Delaware shelter in place to begin Tuesday, statewide testing to begin Monday
Assistant Mosaic Editor
Gov. John Carney released an official statement Sunday instituting a “shelter-in-place” order for all of Delaware in response to the growing threat of coronavirus.
The order will begin Tuesday at 8:00 a.m. and extend through May 15, or “until [coronavirus] is eliminated,” according to the official statement.
There are currently 56 confirmed positive cases of coronavirus, as reported by the Delaware Division of Public Health (DPH). Of these cases, 39 of them are from New Castle County, where the university campus now lies empty.
Carney’s order follows in the footsteps of eight states that have shut down out-of-home travel to slow the spread of the virus. He said he does not want Delaware to become a destination for other residents seeking a more permissive environment. New York and New Jersey also announced travel restrictions that will begin this weekend.
“I don’t want Delaware to be the example of what not to do in response to this crisis,” Carney said. “I understand that these restrictions will have real consequences for real people but the consequences of not imposing these restrictions are way too serious.”
The order came after Carney’s state of emergency declaration and mandates that all non-essential businesses close and that the people of Delaware remain inside as much as possible.
“Not enough people have taken our previous guidance seriously,” Carney said in a press conference on Sunday. “I’ve seen way too many people in groups and gatherings of more than a handful of people as I’ve traveled across our state.”
The vast majority of businesses will be closed, with only those “essential to health” to remain open. This includes grocery stores and pharmacies. Information on specific businesses that will and will not be shuttered can be found at the coronavirus.delaware.gov website. Carney said the businesses that remain open are accountable for providing a safe working environment for all of their employees.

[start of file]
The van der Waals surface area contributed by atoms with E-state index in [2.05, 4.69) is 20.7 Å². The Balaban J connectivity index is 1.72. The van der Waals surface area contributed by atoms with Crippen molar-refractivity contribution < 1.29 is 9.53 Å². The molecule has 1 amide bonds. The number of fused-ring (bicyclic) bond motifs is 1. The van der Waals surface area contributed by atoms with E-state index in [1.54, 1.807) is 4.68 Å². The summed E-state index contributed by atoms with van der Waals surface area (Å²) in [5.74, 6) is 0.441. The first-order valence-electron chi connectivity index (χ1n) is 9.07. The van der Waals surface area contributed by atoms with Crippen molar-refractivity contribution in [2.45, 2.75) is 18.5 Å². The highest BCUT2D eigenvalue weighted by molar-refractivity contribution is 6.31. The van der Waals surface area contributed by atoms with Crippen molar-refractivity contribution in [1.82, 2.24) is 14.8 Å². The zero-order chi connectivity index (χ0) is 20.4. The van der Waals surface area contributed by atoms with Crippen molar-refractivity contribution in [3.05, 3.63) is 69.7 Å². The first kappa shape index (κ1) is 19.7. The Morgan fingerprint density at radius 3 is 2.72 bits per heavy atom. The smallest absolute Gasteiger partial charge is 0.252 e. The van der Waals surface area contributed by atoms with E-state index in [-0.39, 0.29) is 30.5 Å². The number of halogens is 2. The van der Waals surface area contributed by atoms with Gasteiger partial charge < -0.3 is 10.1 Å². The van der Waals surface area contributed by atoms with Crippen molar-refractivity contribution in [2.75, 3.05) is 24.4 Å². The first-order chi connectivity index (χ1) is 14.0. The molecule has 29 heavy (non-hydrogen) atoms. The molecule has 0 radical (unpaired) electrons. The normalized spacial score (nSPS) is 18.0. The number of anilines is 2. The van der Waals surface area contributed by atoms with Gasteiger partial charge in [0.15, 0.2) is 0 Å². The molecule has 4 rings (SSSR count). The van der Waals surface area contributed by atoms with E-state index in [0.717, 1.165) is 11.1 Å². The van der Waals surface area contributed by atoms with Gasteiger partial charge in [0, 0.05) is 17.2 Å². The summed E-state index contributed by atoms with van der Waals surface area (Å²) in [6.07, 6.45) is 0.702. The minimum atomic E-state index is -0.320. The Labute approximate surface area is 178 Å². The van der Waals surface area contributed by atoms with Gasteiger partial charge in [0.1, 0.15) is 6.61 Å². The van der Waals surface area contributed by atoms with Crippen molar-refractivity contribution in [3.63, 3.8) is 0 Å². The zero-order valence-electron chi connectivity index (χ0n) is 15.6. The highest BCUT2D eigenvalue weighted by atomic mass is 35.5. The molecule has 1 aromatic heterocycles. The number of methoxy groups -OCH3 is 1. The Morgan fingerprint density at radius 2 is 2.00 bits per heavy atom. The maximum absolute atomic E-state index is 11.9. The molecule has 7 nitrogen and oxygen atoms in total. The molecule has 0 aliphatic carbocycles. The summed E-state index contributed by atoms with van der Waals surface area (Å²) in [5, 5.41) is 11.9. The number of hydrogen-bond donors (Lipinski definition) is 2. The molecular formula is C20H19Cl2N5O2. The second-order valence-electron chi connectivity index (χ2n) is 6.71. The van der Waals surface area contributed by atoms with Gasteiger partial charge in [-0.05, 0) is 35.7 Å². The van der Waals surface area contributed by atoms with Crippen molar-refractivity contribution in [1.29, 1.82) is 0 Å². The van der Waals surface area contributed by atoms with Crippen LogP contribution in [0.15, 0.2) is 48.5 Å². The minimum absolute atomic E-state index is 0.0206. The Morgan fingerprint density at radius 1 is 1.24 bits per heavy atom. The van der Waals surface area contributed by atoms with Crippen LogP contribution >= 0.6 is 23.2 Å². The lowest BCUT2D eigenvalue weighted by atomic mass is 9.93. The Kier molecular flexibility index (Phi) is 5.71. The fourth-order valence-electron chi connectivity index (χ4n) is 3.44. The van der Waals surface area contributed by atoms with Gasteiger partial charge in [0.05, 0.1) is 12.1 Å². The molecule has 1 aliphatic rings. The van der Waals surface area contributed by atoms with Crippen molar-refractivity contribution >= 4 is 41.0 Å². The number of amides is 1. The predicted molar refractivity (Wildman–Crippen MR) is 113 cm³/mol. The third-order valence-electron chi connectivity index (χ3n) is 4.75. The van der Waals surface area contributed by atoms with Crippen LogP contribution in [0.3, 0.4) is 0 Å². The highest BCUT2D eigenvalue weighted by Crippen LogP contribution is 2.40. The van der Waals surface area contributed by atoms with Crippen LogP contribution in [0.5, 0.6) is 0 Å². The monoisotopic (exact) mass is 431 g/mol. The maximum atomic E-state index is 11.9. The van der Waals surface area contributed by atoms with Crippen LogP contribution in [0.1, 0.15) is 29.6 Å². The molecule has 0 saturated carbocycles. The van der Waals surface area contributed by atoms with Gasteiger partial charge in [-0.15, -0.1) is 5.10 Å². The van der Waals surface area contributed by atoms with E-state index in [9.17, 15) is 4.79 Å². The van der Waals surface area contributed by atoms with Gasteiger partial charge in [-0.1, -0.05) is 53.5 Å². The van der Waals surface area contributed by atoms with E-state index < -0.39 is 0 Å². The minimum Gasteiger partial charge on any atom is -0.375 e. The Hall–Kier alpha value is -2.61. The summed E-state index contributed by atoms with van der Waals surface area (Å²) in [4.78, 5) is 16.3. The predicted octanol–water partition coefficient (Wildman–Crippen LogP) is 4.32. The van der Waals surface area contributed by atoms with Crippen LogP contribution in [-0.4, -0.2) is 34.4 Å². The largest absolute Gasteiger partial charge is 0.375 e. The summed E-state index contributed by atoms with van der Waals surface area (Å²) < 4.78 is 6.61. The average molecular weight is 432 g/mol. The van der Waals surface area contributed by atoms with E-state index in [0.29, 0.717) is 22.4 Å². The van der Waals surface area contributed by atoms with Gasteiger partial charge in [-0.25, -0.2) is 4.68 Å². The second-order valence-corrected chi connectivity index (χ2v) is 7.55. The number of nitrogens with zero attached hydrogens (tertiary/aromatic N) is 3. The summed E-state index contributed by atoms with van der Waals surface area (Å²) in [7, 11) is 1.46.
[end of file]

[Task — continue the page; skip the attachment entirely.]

“If you don’t follow the [Centers for Disease Control and Prevention] guidelines, we will have no choice but to shut you down too,” Carney said. “The more seriously we all take this now the sooner we can get to the other side of this crisis.”
Leaving home is allowed for essential reasons, such as grocery shopping, seeing a doctor, and participating in activities essential to the health of the individual, their families or their pets. Delawareans are allowed to continue outdoor activities but must follow social distancing guidelines. The state expanded options for commodities, with restaurants gaining permission to do take-out orders without a license, aiding the process.
At the conference, Dr. Kara Odom Walker, Secretary of the Delaware Department of Health and Social Services, announced that Delaware will begin statewide testing programs beginning Monday. To be tested, residents first need a referral from a primary care or telemedicine service associated with a personal health plan. Those that do not have a doctor can call the public health call center where an operator will connect them with someone to evaluate their symptoms.
Odom Walker instructed those with symptoms to not go to the emergency room.
“If you have symptoms you could infect others,” Odom Walker said. “It’s important that the emergency departments are as free as possible to care for the sickest people.”
Odom Walker said the Division of Public Health and health systems within the state expect infections and hospitalizations to increase even more in the coming days.
Delawareans with general questions about coronavirus or their exposure risk can call the Division of Public Health’s Coronavirus Call Center at 1-866-408-1899, or 711 for individuals who are hearing-impaired, from 8:30 a.m. to 8:00 p.m. Monday through Friday, and 10:00 a.m. to 4:00 p.m. Saturday and Sunday. Questions can also be submitted by email at DPHCall@delaware.gov.